The 2016 Washington Coast Works finalists are:

  • Jessica Ellis (Montesano)- Solar powered dog boarding.
  • Jesse Foss (Amanda Park) – Bio-diesel stump grinding and wood chip recycling.
  • Mike Maki (Hoquiam) – Bio-Char based organic fertilizer.
  • Jeff Meeks (Montesano) – Sustainable production of boat kits and woodworking.
  • Carrie & Jonas Merrill (Beever) – Beekeeping farm.
  • Evan Mulvaney (Montesano) – Pig farm using sustainable agriculture and pastured pork.
  • Earla Penn (La Push) – Cultural eco-tours of the Quileute reservation.
  • Ceantanni Polm (Ocean Shores) – Community supported permaculture farm operating with closed loop systems.
  • Alan Richrod (Aberdeen) – Small manufacturing of unique art project holding systems.
  • Anna Sablan (La Push) – Solar powered tiny houses.
  • Laurel Shearer (Aberdeen) – Homemade candies using fair trade chocolate.

All are “triple-bottom-line” businesses from coastal communities in Grays Harbor, Jefferson and Clallam Counties and designed to generate profits with significant social and environmental benefits.

The finalists have completed a comprehensive eight-week comprehensive business plan development program, provided by Enterprise for Equity and a two-day Entrepreneurship Summit in Forks facilitated by the Center for Inclusive Entrepreneurship.

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Washington Coast Works was established by The Nature Conservancy, in collaboration with Enterprise for Equity, the Center for Inclusive Entrepreneurship and the Ta’ala Fund, and funded in part by the United States Department of Agriculture Rural Business Development Grant. The program is designed to diversify the economies in Grays Harbor, Jefferson and Clallam Counties through the development of new small businesses, build business leadership in local communities, grow a constituency that supports conservation and sustainable natural resource use, and ultimately contribute to a new vision of sustainable community and economic development on the Washington Coast.

13 Budding Eco-Entrepreneurs to Compete for $20,000

Photo by National Park Service
Photo by National Park Service

Washington Coast Works Sustainable Small Business Competition Enters New Phase

August 3, 2016 (Washington Coast) —Thirteen finalists from coastal communities are advancing in the Washington Coast Works Sustainable Small Business Competition (wacoastworks.org). First place winner will receive $10,000 in startup funding, with several runner-up awards. The Quinault Indian Nation is this year’s competition title sponsor. Other sponsors include the Washington State Department of Commerce and Bank of the Pacific.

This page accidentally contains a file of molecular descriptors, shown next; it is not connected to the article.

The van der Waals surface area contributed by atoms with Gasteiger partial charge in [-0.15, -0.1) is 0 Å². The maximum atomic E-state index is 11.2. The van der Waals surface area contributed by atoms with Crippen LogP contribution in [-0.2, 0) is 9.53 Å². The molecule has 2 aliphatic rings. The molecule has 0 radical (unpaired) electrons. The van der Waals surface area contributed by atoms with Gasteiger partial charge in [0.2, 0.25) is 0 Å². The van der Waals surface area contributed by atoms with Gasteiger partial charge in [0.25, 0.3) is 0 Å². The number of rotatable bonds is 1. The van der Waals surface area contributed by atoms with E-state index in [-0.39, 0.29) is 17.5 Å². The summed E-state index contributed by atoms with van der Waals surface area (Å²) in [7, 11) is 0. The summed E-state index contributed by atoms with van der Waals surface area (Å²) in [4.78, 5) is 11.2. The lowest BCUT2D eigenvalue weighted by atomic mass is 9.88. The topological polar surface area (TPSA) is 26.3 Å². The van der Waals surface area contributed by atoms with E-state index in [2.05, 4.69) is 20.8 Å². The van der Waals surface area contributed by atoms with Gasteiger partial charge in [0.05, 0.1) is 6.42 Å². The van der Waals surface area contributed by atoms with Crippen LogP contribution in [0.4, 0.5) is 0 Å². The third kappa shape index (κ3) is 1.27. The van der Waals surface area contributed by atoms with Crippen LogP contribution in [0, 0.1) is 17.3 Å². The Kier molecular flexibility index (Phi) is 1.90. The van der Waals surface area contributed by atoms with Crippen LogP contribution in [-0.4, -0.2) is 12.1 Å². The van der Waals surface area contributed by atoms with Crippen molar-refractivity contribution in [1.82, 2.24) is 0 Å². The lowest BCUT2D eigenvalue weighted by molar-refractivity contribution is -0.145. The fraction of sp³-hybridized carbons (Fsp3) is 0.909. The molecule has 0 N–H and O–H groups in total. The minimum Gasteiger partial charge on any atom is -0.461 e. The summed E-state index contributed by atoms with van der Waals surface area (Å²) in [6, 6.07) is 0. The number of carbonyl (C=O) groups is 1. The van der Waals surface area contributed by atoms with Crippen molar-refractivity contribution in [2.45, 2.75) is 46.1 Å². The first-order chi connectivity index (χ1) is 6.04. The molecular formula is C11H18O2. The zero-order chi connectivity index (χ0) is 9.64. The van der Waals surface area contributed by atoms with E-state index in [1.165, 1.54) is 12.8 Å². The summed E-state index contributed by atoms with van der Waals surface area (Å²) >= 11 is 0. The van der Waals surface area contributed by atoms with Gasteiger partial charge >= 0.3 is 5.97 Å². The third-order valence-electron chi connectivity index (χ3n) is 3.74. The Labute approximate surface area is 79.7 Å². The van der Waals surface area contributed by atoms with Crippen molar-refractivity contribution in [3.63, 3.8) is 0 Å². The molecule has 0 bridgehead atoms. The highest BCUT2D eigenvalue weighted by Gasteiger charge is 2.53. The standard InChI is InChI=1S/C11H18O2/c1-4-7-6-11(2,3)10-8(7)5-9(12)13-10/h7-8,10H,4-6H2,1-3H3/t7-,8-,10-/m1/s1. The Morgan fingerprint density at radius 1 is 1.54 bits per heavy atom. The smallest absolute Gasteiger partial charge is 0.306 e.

The 2016 Washington Coast Works finalists are:

  • Alan Richrod (Aberdeen) – Small manufacturing of unique art project holding systems.
  • Anna Sablan (La Push) – Solar powered tiny houses.
  • Carrie & Jonas Merrill (Beever) – Beekeeping farm.
  • Ceantanni Polm (Ocean Shores) – Community supported permaculture farm operating with closed loop systems.
  • Earla Penn (La Push) – Cultural eco-tours of the Quileute reservation.
  • Evan Mulvaney (Montesano) – Pig farm using sustainable agriculture and pastured pork.
  • Jeff Meeks (Montesano) – Sustainable production of boat kits and woodworking.
  • Jesse Foss (Amanda Park) – Bio-diesel stump grinding and wood chip recycling.
  • Jessica Ellis (Montesano)- Solar powered dog boarding.
  • Laurel Shearer (Aberdeen) – Homemade candies using fair trade chocolate.
  • Mike Maki (Hoquiam) – Bio-Char based organic fertilizer.

All are “triple-bottom-line” businesses from coastal communities in Grays Harbor, Jefferson and Clallam Counties and designed to generate profits with significant social and environmental benefits.

The finalists have completed a comprehensive eight-week comprehensive business plan development program, provided by Enterprise for Equity and a two-day Entrepreneurship Summit in Forks facilitated by the Center for Inclusive Entrepreneurship. At the Summit, finalists participated in workshops and activities focused on the entrepreneur’s mindset, lean startup techniques, sustainability, business finance and pitch presentations and connected to experienced business professionals who will help them refine their plans and pitches to be presented to the judging panel in mid-September.